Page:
Rhodesian Tapestry

Section of the Rhodesian tapestry. Section of the Rhodesian tapestry.

The Rhodesian tapestry is a series of embroidered panels that depict various elements of Rhodesian (Zimbabwean) history. The original plans for the tapestry date back to 1946, when Lady Kate Tait, wife of the then (ex-) Governor of Southern Rhodesia, Sir Campbell Tait, suggested that an embroidery should be made that depicted the “cardinal events in Rhodesian history on the lines of the Bayeux Tapestry” (Ransford 1971:4).

A committee was set up and various members of the Rhodesian Women’s Institute volunteered to carry out the work. A series of 42 panels was designed relevant to the history of the country, with a strong emphasis on nineteenth and twentieth century colonial and missionary developments.

The panels were designed to display “harmonious uniformity of design, of materials used, of colour shading and of stitching techniques” (Ransford 1971:4). They were worked in linen that was woven in Switzerland, and decorated with 1500 skeins of specially dyed Swiss embroidery cotton. The Rhodesian Tapestry committee judged whether the stitching was good enough (various panels were unpicked) or if the artistic sensibilities were acceptable; historical accuracy was regarded as less important than these sensibilities. The embroidery was presented to the Speaker of the House of Parliament in 1963 as a “memorial to the country’s pioneer women” (Ransford 1971:5). It was hung in the Members Dining Hall. In 1965, Rhodesia (unilaterally) declared its independence from Britain and, after a civil war, became known as Zimbabwe in 1979. The panels were then removed from the House of Parliament and are currently on display in the National Museum, in Bulawayo.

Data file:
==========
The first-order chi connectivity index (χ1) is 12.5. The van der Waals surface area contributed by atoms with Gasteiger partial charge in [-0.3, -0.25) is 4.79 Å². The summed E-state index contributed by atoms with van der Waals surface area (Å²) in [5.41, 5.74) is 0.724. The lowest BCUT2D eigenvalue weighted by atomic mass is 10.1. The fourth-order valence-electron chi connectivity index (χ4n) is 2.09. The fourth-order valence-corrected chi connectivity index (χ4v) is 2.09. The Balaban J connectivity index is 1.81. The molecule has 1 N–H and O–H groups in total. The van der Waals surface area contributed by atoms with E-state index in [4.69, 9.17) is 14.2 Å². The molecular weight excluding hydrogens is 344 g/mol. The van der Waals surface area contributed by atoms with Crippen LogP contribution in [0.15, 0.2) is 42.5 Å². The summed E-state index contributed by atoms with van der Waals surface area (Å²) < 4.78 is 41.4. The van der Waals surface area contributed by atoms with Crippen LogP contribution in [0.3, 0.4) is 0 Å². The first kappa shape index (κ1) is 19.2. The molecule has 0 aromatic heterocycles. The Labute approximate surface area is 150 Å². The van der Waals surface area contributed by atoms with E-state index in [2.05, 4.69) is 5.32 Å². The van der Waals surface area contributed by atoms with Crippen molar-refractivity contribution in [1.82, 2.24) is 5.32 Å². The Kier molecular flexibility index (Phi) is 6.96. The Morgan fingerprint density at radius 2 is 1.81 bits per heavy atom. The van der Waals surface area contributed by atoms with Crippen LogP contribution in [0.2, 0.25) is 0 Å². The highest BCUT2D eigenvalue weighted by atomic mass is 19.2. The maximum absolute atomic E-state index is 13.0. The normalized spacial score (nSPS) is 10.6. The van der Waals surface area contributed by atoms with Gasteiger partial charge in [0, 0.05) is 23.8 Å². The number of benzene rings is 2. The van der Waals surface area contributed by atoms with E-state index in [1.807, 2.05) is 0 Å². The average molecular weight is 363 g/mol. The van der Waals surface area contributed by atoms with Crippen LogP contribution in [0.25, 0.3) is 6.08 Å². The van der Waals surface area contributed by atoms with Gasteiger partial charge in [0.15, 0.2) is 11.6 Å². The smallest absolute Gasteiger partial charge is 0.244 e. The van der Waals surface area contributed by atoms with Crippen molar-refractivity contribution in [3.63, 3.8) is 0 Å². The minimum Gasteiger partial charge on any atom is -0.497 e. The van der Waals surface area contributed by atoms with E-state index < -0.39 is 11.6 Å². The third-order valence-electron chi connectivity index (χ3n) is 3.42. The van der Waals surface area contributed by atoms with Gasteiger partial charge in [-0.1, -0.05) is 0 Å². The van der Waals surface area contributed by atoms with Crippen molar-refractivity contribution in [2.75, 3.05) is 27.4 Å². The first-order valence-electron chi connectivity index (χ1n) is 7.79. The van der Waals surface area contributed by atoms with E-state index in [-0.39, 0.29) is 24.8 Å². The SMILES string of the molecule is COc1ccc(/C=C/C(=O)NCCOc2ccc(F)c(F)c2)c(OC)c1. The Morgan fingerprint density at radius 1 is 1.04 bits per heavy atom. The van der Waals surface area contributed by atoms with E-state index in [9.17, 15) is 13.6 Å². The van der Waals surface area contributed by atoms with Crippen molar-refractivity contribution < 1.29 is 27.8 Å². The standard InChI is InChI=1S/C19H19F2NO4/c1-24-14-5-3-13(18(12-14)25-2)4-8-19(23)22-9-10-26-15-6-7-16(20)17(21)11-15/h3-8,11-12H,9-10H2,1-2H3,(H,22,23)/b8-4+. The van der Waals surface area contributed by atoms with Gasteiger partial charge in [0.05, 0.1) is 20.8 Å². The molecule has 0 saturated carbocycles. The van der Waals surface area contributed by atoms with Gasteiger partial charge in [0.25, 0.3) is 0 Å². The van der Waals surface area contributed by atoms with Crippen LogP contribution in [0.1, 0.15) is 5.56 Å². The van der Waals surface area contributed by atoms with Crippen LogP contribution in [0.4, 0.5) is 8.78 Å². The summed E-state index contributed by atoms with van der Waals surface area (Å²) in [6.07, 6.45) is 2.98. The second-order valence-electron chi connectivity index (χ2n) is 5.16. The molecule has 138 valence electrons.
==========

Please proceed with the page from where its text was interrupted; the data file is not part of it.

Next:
Source: RANSFORD, Oliver (1971). Rhodesian Tapestry: A History in Needlework, Bulawayo, Books of Rhodesia Publishing Co.

Digital source of illustration (retrieved 20 June 2016).


Last modified on Wednesday, 19 April 2017 11:30